Many Hairstylists Don’t Want to Work Full-Time at Salons Anymore. What Does That Mean for Your Haircut?

But now hiring — and keeping — talented stylists and colorists at salons is more challenging. Junior stylists see other stylists’ success on social, but not the years of work that came before, says Abby Haliti, a colorist in New York and New Jersey who also does hair-color pop-ups internationally. “Assistants don’t want to sweep the floor anymore. When I’m interviewing people, I’m like, ‘Hi! Do you have a license?’ And they’re like, ‘Oh, no, but I have Instagram.'”

Gen Z’s Z-isms aside, salons keep barreling toward entrepreneurialism. According to the Professional Beauty Association, most of the more than 1.2 million salon industry businesses in the US are independently owned — by women — and 33 percent of workers are self-employed, compared with 6 percent of the US workforce as a whole.

It would be pretty awesome to get your ends trimmed, your roots touched up, and your nails freshly manicured while you’re still cozy and having coffee in your robe at home. But salons are probably not going to be eclipsed by Real Housewife-style glam squads anytime soon. (The cost of at-home maintenance alone is prohibitive: “It’s always going to be more expensive because they are coming to you,” says Quintero, “charging for time, traveling, and the service. A house call is typically double what you charge in the salon.”) Saviano predicts the future is chair rental at salons, which means owners have to pivot while holding onto the very thing that makes the salon so special. “It’s the energy, it’s the people, it’s the hustle and bustle, and it’s the creativity all around you,” he says. Saviano now scouts stylists online, then lets them work as much or as little as they like. (His salon operates on a mix of chair rentals and hairstylists working on commission.)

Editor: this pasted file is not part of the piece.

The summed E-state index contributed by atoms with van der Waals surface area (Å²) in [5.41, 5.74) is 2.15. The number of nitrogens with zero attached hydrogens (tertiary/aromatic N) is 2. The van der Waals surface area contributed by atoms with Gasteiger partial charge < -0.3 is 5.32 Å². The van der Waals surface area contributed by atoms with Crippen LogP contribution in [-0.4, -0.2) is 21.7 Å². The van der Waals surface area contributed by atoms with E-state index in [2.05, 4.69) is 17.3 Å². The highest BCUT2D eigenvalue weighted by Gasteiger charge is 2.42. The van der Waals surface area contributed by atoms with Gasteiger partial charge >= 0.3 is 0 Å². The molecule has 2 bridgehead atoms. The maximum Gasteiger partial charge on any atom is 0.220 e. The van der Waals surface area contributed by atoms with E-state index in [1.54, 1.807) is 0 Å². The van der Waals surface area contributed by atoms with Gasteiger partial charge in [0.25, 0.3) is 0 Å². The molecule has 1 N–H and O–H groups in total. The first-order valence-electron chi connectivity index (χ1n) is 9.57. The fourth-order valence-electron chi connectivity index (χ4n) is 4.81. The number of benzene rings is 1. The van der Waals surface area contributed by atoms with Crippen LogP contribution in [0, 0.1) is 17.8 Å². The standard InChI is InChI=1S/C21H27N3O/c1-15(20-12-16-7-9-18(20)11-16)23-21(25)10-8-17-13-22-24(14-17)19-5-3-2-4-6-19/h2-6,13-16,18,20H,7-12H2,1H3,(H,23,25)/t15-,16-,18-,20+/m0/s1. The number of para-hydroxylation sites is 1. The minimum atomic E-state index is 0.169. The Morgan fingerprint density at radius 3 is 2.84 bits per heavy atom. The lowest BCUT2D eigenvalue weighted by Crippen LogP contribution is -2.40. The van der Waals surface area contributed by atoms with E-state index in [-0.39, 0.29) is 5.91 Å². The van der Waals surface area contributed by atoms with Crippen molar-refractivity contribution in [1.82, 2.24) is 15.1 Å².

Tran recalls growing pains from when his team would first show up at a new salon in 2015. “I am lucky that [the owners] would mostly trust the process,” he says of asking to control the music and lighting for the day. “It became like, we’re bringing the vibe.” More similar to a DJ than a traditional hair pro, Tran now has residences in four cities (he’ll travel elsewhere too), where you can book a cut or color — or for a shit ton of money, both — for $550 and up.

What All This Change Means for Your Haircut

After a decade of business, Tran and his cofounder Johnny Ramirez shuttered Ramirez Tran Salon earlier this year. “Big salons are dying in a way,” Tran says, adding that now it’s less about the celebrity colorist’s name on the building and more about the person wielding the foils. You don’t call Famous Stylist’s Fancy Salon because of its caché and ask to see whoever is available. You follow your own favorite beauty pros, both online and from space to space. That may entail pulling up a booking app and scheduling a trim, wherever it may take you. In 2021, 60 million beauty and personal-care reservations were completed using online scheduling software called Square, up 51 percent from 2020. “A fully staffed front desk is a thing of the past,” says Giannina Montanari, CEO of Ninette Hair Studio in Miami. And with it, the essence of having a great salon experience may be dying. When the person with the scissors wants to be famous, “it has ruined that little extra touch where the client is the star,” says Haliti, who believes people still crave a fully staffed front desk, call-for-an-appointment cadence, and a photo-free blowout. Where is that personal touch? [Clients] want to have that energy when they walk in, to have the receptionist or the assistant smile.”

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